A Thousand Ships by Natalie Haynes
Published by Harper
Publication date: January 26, 2021
Your Local Book Store, Amazon
Happy Monday! I don’t often say that because, well…Monday, but today I’m back with a novel that kept me captivated. A Thousand Ships is Natalie Haynes’s retelling of the Trojan War or, more specifically, the immediate aftermath of the war. Not exactly new territory, as any number of writers have memorialized this greatest battle of Greek mythology, except Haynes chooses a point-of-view other than the war’s ‘heroes’. She relegates Odysseus, Achilles, Hector, and Agamemnon to the background while giving the women of Troy and Greece space to finally speak, weep, shriek, and roar their stories.
Some of the key narrators of A Thousand Ships are better known. There is Calliope, the muse of epic poetry who is being called upon by an ancient poet to help him write the story. She’s willing, but in a moment of wry humor wonders how much epic poetry the world really needs. Then there is Penelope, the long-suffering wife of Odysseus. In classic works, she is patient and devoted until the end, but here she’s represented in her letters questioning just why he has to live on an island with a beautiful sea nymph for 7 years rather than returning home. And why this happens twice.
Then there are the women of Troy, gathered on the beach awaiting their fate after their city has fallen and all of their men have been killed. Hecabe, wife of King Priam, hoping her youngest son is still alive; Andromache, Hector’s wife, clinging to their infant son. Cassandra is there as well, no better for having prophesied what would happen, because Apollo cursed her to be disbelieved. And the most despised of all—Helen, who is not really of Troy, but does not belong to Greece either. Given a majority time share, but with little voice in the classics, Haynes succinctly allows her to push back against being the agent of a destruction she was believed to be.
There’s great enjoyment in hearing from familiar names in the war, but where Haynes shines is in the smaller figures of mythology she pulls out. Smaller, only in that they’ve not been much recognized before. There is Penthesilea, an Amazon queen; Thetis, the mother of Achilles; Oenone, Paris’s wife; the goddess Eris; and from the old world of gods: Themis, the goddess of divine order, and Gaia, Mother Earth, the original goddess. Each of these characters, despite their historical literary neglect, played a significant role in the Trojan War or in its aftershocks.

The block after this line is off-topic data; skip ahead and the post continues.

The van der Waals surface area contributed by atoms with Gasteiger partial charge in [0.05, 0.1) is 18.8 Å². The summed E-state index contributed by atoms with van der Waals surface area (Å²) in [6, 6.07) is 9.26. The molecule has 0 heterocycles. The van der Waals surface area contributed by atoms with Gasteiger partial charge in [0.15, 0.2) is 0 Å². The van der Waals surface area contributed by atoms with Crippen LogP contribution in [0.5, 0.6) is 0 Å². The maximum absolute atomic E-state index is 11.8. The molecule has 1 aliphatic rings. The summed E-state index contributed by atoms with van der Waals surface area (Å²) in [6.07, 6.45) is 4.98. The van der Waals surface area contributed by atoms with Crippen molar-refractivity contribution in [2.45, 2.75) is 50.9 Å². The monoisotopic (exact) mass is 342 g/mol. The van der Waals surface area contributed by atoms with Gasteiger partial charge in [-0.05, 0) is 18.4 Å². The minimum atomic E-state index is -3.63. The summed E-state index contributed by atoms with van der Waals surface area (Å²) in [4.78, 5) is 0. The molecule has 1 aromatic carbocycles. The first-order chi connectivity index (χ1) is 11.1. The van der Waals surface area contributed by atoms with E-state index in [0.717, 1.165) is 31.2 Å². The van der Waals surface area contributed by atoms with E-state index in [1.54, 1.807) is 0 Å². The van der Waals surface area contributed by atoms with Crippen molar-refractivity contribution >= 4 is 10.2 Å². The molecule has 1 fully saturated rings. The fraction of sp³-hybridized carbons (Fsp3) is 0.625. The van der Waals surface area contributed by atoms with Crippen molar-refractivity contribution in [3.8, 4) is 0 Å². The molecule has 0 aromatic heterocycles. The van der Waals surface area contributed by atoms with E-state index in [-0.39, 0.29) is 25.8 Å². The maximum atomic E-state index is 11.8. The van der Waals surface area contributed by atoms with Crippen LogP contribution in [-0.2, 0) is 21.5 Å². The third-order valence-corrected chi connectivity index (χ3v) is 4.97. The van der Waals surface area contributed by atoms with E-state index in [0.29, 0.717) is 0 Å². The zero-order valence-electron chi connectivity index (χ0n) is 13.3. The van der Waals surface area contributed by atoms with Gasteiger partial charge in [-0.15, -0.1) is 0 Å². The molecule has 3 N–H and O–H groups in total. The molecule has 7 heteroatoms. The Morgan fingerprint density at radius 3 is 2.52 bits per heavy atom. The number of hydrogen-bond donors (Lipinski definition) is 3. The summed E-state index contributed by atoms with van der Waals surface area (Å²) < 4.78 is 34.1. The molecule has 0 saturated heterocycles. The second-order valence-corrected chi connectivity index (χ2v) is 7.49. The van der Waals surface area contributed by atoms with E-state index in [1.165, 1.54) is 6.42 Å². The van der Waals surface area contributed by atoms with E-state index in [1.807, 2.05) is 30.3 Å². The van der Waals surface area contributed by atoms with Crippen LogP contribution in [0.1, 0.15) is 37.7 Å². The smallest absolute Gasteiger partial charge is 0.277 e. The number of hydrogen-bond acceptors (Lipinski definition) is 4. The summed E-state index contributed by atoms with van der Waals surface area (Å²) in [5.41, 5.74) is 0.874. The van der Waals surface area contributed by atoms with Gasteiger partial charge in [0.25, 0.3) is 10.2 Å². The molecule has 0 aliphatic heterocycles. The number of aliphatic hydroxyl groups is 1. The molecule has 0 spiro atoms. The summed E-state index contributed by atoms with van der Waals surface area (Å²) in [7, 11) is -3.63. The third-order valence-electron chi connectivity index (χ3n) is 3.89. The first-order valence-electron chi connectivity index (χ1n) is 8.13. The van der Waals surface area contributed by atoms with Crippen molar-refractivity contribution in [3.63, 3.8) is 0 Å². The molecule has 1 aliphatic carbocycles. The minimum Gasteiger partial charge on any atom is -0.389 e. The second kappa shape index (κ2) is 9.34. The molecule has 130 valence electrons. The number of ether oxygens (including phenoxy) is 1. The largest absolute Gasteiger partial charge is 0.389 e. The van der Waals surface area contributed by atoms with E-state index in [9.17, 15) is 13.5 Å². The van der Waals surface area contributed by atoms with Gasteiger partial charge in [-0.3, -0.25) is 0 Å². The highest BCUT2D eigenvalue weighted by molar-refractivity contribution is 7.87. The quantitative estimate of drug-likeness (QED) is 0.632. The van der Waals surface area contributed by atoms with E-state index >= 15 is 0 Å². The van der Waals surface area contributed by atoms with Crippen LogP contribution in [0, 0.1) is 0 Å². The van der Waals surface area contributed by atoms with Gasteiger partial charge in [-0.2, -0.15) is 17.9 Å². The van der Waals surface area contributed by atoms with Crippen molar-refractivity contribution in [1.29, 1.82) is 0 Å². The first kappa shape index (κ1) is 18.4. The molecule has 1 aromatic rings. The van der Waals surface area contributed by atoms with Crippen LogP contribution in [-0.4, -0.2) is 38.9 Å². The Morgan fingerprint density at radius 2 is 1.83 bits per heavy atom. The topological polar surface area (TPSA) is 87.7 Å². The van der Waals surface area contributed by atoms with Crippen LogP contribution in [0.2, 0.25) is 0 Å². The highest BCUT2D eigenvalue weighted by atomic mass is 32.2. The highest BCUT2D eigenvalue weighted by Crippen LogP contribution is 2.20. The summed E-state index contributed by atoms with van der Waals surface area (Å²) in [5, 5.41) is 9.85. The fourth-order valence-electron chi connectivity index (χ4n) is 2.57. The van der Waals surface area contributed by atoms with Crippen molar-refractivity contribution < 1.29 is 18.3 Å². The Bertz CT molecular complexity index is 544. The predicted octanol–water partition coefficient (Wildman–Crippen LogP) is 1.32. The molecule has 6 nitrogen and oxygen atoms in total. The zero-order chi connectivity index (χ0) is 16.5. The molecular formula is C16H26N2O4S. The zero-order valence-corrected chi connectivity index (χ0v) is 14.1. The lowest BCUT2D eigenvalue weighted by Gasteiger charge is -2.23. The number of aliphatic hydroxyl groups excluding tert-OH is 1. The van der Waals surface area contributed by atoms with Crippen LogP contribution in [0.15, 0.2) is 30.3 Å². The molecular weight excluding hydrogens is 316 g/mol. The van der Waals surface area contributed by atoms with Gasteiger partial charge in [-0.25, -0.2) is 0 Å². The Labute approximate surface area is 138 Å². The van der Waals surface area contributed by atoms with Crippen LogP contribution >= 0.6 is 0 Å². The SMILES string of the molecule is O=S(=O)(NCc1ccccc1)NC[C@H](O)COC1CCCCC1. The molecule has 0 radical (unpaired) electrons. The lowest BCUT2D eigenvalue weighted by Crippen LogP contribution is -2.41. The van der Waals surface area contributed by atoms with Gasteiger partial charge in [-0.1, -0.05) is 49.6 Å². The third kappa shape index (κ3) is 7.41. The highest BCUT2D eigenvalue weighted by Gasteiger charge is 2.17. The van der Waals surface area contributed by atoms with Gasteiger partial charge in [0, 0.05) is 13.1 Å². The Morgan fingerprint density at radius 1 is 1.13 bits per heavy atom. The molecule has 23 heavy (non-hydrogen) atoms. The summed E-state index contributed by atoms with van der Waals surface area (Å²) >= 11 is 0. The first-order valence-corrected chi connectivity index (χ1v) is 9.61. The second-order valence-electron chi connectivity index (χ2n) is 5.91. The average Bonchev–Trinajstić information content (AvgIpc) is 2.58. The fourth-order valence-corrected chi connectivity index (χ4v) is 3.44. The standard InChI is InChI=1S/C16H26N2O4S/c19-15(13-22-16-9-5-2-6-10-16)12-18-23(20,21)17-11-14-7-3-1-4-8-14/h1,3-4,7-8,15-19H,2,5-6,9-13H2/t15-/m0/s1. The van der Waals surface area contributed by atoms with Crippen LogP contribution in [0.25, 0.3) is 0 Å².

The first blow against fictional history by men for men came with Pat Barker’s The Silence of the Girls, another novel I loved. However, while the story was about the women living through the Trojan War, it was a grim portrayal of girls, who though they weren’t killed in battle, had their lives destroyed by men. A Thousand Ships is the next level in the evolution of women’s stories—the removal of men from the main stage. Haynes doesn’t deny that her characters have no agency in what happens to them, but they control what happens next: how to accept the fate of the gods or how to fight it.
If this all sounds too academic or complicated, it’s not. You don’t need to know anything about Greek mythology to love A Thousand Ships. Strip aside the lofty themes of piety, love, trust, honor and it’s a fabulous tale swirling around betrayal, jealousy, mystery, vengeance, and mayhem. The fun themes in fiction; expressed by women. Like Clytemnestra, Agamemnon’s wife, who awaits his return:
Her fury neither waxed or waned, but burned at a constant heat. She could warm her hands on it when the nights were cold, and use it to light her way when the palace was in darkness.
A strident novel of rage might get repetitive after a while, but Haynes is so crisp in her delivery, so sharp in her wit, the novel flows easily and fast. A Thousand Ships not only unwinds the messy backstory of a devastating, 10-year war, it perfectly translates ancient speech for the modern ear, unleashing the voices of women, who, though they never existed, feel as real as our own.
And I have sung of the women, the women in the shadows. I have sung of the forgotten, the ignored, the untold. I have picked up the old stories and I have shaken them until the hidden women appear in plain sight.
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